Derusseau moved to approve SP-18-00583, a site plan for the construction of a 19,200 square foot school with gymnasium, classrooms and associated parking on approximately 8.49 acres, located southeast of the intersection of N. 968 Road and County Route 1045/E. 1296 Road with the above listed condition as recommended by staff. Motion was seconded by Kelly and carried 3-0.

PUBLIC WORKS 03-06-19
The Board considered authorization to move forward with one of two options for providing ADA-accessible viewing platform(s) and a picnic shelter at Wells Overlook Park, and authorization to apply for a Land and Water Conservation Fund Grant that would reimburse Douglas County for 50% of the eligible expenses. Keith Browning, Director of Public Works, presented the item.

Browning discussed two possible view platforms: 1) located near the northernmost curve on the park’s access drive that would provide a platform with an excellent view but would require the removal of approximately one-half acre of trees to open up the sight lines; or 2) extending the park’s access drive with a hairpin turn to the west and north, adding two view platforms at a higher elevation but would require a significant amount of tree removal for the sight line including removal of trees on private property.

Staff recommended the first option which will take 2-3 years for completion. This project would include restoring native prairie vegetation in the areas of cleared trees, panoramic panels at the view platform depicting historical, cultural and ecological items of interest and a separate ADA accessible picnic shelter located south of the south end of the existing parking area. Browning stated the grant application deadline is April 15, which is the same grant used to establish the park.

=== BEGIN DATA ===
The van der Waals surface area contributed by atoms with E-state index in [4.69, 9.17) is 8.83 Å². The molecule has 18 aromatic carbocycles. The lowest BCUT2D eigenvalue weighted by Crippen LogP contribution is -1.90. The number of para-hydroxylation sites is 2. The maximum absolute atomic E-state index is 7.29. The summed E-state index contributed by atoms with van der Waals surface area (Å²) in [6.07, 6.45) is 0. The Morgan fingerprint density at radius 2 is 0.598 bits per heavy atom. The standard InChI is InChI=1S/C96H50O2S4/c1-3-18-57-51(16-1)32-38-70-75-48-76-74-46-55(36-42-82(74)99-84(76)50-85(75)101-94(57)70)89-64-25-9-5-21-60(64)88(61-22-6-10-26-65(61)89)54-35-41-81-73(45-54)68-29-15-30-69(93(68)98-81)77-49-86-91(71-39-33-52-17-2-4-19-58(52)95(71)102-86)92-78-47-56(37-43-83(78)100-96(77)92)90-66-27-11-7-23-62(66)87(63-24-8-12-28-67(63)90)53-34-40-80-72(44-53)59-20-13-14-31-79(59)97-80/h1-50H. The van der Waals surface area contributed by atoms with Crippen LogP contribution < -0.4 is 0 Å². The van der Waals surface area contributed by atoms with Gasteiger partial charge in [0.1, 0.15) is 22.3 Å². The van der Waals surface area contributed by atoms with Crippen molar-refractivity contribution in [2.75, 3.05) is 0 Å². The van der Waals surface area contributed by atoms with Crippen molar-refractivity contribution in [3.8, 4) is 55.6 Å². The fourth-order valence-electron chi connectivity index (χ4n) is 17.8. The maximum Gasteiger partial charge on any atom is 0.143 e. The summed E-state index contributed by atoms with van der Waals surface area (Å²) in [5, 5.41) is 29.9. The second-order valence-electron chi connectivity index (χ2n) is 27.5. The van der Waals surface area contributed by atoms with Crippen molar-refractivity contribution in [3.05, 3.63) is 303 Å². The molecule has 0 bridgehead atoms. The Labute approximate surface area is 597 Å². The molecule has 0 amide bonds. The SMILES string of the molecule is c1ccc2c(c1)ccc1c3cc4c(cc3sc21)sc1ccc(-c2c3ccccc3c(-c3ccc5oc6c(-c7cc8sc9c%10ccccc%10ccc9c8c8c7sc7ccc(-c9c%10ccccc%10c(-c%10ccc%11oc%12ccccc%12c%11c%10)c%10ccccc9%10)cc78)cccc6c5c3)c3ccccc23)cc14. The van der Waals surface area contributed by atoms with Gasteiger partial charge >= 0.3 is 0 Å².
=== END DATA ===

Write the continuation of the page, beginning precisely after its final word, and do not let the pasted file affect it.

Ken Lassman, 1357 N 1000 Road, is a member of the family who donated the Wells Overlook property. He suggested using grad students to assist with the project, and he said he has connections with a biology teacher at Free State High School with prairie restoration experience.

Derusseau opened the item for public comment.

Dwight Hilpman, Douglas County resident, said suggested contacting local scout troops and 4-H clubs to help assist with the labor on this project. He feels the ADA accessible viewing platform is a great idea.

Gene Dorsey, Douglas County resident asked if there is a legal requirement to provide ADA accessible facilities in the park; how many people utilize the park on an annual basis and what percentage require ADA accommodations.

Browning responded there is no way to track how many people use the park though it does get utilized. He asked Bob Mikesic to address the legality question. He said the County approached the proposal as the right thing to do.

Bob Mikesic, Independence Inc., addressed the question regarding legality. Existing facilities are required to be accessible but County programs and activities are viewed in its entirety. Not every existing program or activity is expected to come up the ADA standard as if it were newly constructed, which applies to outdoor areas as well. Mikesic said it’s a judgement in terms of resources available to the local, state or county government.